“Laura had never seen a place she liked so much as this place.”

Independence, Kansas, was home to a very young Laura Ingalls and her family during the year 1869.  This is the setting for the second book in her series, Little House on the Prairie. 

Although the original one-room, log cabin which the Ingalls family lived in did not survive, the foundation of the cabin appeared to have survived and in the 1970’s local Kansans were able to begin to recreate the cabin on this site and discover other traces of the Ingalls’ time there, such as Pa’s well and the stone fence he built.  The Little House on the Prairie Museum was the eventual fruit of their efforts.

Relax and stay awhile.
Relax and stay awhile.

We visited the museum during the summer of 2016 and loved it.  The one-room cabin replicates the original structure which Pa and Ma Ingalls built and there are several additional historical buildings which are full of information about nineteenth century life on the plains.  It was particularly interesting to learn more about Dr. Tann, the African American doctor who cared for the Ingalls family when they had malaria, as described in the book.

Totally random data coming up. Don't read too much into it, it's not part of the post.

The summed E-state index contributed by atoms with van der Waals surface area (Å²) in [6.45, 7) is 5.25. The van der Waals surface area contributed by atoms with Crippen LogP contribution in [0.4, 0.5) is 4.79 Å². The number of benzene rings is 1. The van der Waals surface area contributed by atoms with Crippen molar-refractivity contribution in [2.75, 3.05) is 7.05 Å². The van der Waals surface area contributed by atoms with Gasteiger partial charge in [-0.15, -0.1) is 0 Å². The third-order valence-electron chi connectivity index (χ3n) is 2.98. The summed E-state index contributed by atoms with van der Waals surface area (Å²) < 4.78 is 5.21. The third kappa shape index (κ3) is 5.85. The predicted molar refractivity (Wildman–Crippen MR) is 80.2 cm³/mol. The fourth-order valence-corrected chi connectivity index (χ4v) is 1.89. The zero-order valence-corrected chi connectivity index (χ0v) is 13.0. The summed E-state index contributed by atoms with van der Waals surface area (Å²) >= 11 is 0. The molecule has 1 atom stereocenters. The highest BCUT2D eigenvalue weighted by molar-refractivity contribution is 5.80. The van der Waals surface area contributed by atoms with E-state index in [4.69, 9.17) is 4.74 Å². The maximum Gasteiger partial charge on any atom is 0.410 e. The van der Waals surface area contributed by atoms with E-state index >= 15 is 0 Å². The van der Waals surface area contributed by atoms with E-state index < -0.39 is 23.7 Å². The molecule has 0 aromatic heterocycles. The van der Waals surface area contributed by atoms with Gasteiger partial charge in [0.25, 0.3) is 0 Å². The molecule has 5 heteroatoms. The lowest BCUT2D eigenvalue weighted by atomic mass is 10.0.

The day of our visit, the surrounding fields, prairie grasses, and very big skies, were absolutely beautiful.  We loved the chance to just linger in the picnic area, look at the farm animals, and feel the sun and wind on our faces; a very Little House on the Prairie feeling, indeed.

This field still contains buffalo wallows from the time of Laura Ingalls Wilder.
This field still contains buffalo wallows from the time of Laura Ingalls Wilder.

Make sure to check out the gift shop.  Many of the items are made locally, and thus, very unique.

There are additional Laura Ingalls Wilder sites in IowaMinnesota, Missouri, South Dakota, and Wisconsin. For a cross-country tour of Laura Ingalls Wilder homesteads, click here: Wagon Tour.

 

 

 

 

This is the final stop on our Kansas Trail!

Rebecca Blake Beech